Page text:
Off to Ireland - Caldragh Cemetery

I've been working on a book Thin Places - a Pilgrimage through Celtic Holy Ground for more than seven years now. I've made the decision to finish the book this year focusing only on Ireland and will make one final trip to finish the research. I leave next Wednesday.

One of the sites I'll be visiting is Caldragh Cemetery on Boa Island in County Fermanagh (Northern Ireland). It is there that the two-faced Janus figure has been watching the rising and setting of the sun for more than 2000 years. 


My journey with this Janus figure is complex. I once told an Irish priest that he was two-faced. I think he was amused by my insult because he gave me a miniature version of the Janus figure that he'd purchased in Ireland shortly after I made the comment. It had two fronts - that is each side of the figure had a face.

I was intrigued by the figure and did a little research on it. The actual Janus figure is between 2000 and 3000 years old and stands about 4 feet high in Caldragh Cemetery, an anciet burial ground on Boa Island in Northern Ireland. The figure stands so that one side faces East and the other West. Some say the figure represents an all seeing - all knowing God that sees everything from the rising to the setting of the sun. 

My Visit to Caldragh Cemetery - 2007
The first time I went to Caldragh Cemetery I arrived alone at approximately 6:30 am hoping to photograph the figure during sunrise. This was more than ten years ago, when the cemetery was not well marked and one had to climb a fence and walk across private property to find the entrance. I was a little uneasy about trespassing, but found the path and continued towards the cemetery. I heard this odd sound - like a thumping - something beating. Just before the gate to the cemetery is a massive thorn tree which spills over the path, threatening the visitor who doesn't enter carefully.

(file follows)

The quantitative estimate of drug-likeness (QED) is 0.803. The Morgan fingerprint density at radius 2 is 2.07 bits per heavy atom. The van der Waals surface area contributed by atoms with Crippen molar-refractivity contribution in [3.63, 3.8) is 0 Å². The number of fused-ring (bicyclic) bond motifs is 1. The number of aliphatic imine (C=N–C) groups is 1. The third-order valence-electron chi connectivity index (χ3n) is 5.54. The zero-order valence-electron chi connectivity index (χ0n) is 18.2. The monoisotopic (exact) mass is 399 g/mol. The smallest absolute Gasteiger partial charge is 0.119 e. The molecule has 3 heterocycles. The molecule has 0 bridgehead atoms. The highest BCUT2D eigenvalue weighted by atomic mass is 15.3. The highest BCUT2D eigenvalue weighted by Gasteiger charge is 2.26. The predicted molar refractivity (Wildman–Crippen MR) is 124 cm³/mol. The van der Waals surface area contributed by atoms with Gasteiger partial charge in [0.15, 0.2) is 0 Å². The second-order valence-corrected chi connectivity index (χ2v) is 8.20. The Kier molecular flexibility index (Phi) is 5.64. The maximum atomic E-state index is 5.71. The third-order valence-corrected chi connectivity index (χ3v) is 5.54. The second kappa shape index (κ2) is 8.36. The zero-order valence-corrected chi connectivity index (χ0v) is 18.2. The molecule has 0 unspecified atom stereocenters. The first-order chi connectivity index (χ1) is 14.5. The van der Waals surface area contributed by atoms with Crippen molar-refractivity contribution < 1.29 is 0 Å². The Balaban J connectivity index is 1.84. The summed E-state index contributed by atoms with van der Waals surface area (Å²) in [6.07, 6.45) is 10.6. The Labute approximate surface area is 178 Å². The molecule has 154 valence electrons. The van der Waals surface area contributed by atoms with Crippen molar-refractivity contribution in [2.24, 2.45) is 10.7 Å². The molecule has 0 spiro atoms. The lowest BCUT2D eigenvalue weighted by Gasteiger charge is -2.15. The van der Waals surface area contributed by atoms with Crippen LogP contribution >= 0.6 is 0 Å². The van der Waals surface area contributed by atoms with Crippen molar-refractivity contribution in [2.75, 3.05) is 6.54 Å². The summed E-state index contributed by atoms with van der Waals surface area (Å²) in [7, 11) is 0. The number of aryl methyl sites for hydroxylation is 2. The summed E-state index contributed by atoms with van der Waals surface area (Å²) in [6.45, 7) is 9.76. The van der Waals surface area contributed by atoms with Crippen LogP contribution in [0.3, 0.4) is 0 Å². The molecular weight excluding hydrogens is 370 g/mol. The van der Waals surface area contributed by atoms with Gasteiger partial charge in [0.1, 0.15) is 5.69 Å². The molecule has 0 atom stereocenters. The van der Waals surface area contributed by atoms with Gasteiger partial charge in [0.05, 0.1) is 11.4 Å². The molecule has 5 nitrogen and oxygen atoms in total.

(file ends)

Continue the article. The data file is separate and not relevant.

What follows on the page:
Coming into the cemetery at dawn was was surreal. The mist was rising off the lumpy, ancient, unmarked graves. Old stones that appeared to have once been grave markers were scattered across the yard. In the center of the cemetery, the Janus figure dominated. In front of the figure was a woman, seated, thumping an Irish bohdran (drum). I felt I was intruding on her spiritual exercise. 

After awhile I simply walked into the cemetery and proceeded to shoot some photos during her ritual, hoping not to distract her too much. She eventually stopped and we talked for awhile. She was from France but lived in Chicago. Through her thick accent she told me that a friend of hers had given her a necklace (which she displayed from around her neck). It was silver with a small charm which was the Janus figure. She said after receiving the necklace, she became more curious about the Janus figure, found out where the actual figure was located and traveled here from Chicago for a real life encounter.

Hmmm... similar reason to why I was there.
Years later I returned to Caldragh with my husband. By then the cemetery was clearly marked with a public road and pathway making it easier for visitor access. Next week I'll be going for a third time... a third encounter with the Janus figure.

9 comments:

  1. wonderful blog, thanks

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  2. Am anxiously awaiting your proposed book. Hope tht you will be able to complete it soon.

    Judie

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  3. Thanks for the comments Judie and sacredties. I'm currently in Ireland doing research for the book. I'm visitin site after site - in the RAIN!! Praying for some sunshine for at least a day or two.

    mb

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  4. Have just discovered your blog, what a wonderfull mission you are undertaking. Hoping to check in for some great posts in the future, best of wishes!

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  5. Dear Mindie--
    I hope to read your book soon.
    I want to travel with some friends to the thin places in Western Ireland.

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  6. I hope I can buy your book soon. Some friends and I are going to travel to thin places in Western Ireland in May or October.

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  7. What a great site. Very interesting in very much in line with my own interests and websites.
    Is it OK to link to this site from my websites?

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  8. Thanks for the comment "the Pig's Lip". You are most welcome to link. I visited a few of your sites ... the Glastonbury photo's at http://thepigslip2006.blogspot.com/ are tremendous. I'd like to visit Gower someday.

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